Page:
Shell is not the only transnational giant whose behavior has had a negative bearing on our energy security. Indonesian-owned Meralco will be at the center of the Interruptible Load Program (ILP) that will provide the substitute generating capacity withdrawn from the grid during should the House grant the president emergency powers. Under ILP, enterprises that have their own generating sets will voluntarily withdraw from the grid so as to allow other consumers access to power that would otherwise go to them. Since it distributes some 70 per cent of electricity in Luzon, it is unavoidable that Meralco, one of the most abusive monopolies in the country, will be a key player and thus be one of the recipients of the massive government subsidy for private sector participants that the proposed law would authorize to put the ILP system in place.

To Shell and Meralco as foreign players with a negative impact on our power system, one must add the National Grid Corporation of the Philippines (NGCP), which operates the National Transmission Corporation that monopolizes the transmission of electric power throughout the archipelago. NGCP is a private entity that is controlled by a Chinese state firm, the State Grid Corporation of China. During the hearings, conflict between the DOE and the NGCP broke out in the open when the DOE complained about the lack of accurate data on power capacity from NGCP.

The secretary of the Department of the Interior and Local Government (DILG) earlier complained about the very slow transfer of technology from Chinese operators to Filipino technicians in the system operator. Most important is the question: with our country having serious territorial dispute with the People’s Republic of China in the West Philippine Sea, is it acceptable from the perspective of national security that our transmission grid is in the hands of a Chinese state corporation that responds primarily to the interests of the Chinese state?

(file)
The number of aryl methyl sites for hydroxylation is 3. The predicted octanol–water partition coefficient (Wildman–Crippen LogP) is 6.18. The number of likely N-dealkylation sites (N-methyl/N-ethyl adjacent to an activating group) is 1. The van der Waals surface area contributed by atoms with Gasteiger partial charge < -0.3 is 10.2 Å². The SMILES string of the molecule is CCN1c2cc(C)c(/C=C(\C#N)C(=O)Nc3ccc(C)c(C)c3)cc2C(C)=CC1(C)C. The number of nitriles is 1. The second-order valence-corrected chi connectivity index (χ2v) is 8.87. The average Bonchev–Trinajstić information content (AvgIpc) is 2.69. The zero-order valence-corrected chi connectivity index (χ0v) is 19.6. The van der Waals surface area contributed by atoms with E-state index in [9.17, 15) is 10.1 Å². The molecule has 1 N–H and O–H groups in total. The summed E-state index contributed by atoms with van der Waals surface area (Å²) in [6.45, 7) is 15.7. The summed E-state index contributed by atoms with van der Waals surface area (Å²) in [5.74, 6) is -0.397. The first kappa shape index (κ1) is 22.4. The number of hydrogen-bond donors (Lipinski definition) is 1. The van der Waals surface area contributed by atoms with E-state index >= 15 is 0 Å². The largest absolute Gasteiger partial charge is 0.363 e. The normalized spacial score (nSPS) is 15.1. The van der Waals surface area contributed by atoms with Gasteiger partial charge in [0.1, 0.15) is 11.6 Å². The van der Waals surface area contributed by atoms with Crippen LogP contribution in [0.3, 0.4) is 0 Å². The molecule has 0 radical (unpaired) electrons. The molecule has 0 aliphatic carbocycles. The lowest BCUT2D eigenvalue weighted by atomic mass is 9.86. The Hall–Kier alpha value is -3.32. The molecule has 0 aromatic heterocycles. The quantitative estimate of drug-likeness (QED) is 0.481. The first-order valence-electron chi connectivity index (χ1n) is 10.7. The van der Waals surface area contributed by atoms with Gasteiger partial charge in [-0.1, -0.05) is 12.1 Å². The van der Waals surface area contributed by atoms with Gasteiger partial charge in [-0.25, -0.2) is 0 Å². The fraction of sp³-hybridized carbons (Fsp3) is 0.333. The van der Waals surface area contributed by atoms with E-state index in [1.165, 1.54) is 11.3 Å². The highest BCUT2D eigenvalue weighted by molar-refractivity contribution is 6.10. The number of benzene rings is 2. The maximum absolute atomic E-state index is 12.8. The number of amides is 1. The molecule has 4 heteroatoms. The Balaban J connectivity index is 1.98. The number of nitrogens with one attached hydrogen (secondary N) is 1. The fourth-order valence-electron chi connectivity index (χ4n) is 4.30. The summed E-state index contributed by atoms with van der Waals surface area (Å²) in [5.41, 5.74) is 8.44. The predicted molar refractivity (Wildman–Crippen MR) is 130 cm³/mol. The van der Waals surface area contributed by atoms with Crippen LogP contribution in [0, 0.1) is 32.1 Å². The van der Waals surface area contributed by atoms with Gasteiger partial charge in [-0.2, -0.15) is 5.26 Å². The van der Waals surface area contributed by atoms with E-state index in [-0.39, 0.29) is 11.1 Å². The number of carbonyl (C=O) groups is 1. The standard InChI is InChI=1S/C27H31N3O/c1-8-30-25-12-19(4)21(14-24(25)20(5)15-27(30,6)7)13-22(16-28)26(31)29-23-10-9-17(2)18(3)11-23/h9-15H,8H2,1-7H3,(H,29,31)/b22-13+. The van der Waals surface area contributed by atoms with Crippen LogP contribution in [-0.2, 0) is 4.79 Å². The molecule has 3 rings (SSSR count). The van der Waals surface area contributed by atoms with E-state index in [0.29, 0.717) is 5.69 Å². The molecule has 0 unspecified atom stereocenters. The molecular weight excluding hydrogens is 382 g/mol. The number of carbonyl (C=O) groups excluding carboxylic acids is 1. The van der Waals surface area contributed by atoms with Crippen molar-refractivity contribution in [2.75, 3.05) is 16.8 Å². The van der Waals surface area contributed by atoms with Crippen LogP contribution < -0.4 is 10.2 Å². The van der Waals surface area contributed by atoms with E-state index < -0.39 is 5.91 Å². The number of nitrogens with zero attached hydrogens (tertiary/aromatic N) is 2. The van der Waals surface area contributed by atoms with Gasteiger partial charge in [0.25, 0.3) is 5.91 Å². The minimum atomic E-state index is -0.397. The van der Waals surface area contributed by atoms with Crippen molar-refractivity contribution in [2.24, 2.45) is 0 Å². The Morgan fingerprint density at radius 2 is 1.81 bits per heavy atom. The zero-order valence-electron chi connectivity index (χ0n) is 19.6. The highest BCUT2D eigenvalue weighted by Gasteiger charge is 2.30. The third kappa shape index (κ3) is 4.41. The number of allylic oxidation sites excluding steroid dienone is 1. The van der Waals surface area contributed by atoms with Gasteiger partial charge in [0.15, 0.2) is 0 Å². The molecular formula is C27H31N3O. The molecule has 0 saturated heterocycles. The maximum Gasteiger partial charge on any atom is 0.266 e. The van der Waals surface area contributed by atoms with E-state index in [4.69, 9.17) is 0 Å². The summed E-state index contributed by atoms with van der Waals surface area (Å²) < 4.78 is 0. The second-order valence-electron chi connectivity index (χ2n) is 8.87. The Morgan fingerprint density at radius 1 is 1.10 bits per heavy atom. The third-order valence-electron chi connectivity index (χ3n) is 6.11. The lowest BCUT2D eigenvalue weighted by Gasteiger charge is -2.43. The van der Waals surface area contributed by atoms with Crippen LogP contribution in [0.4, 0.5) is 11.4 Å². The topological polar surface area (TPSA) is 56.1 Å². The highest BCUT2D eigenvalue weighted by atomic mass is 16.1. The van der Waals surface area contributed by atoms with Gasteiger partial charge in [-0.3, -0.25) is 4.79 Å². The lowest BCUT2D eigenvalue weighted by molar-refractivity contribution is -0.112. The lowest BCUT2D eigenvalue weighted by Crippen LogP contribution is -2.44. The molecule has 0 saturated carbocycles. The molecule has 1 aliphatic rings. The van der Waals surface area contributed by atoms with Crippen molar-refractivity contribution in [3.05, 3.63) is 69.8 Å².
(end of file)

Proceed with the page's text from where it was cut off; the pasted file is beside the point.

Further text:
This possibility might presently be remote, but one cannot discount a scenario wherein on orders from Beijing, NGCP could literally bring the country to its knees owing to its monopoly over power transmission.

The real challenge

The debate over the granting of emergency powers to the president has not only exposed the unhealthy impact of foreign entities on our energy security; it has also revealed the vastly diminished role of the government in managing the national energy system.

Planning has fallen by the wayside, with the government now reliant on individual corporate players’ plans, based on profitability, to introduce new generating capacity to meet rising national demand. Secretary Petilla admitted as much when he said the ability to meet rising demand was dependent on private players’ promises on when their new units would go online. Indeed, the government’s ability to forecast demand is now largely dependent on data provided by private sector players.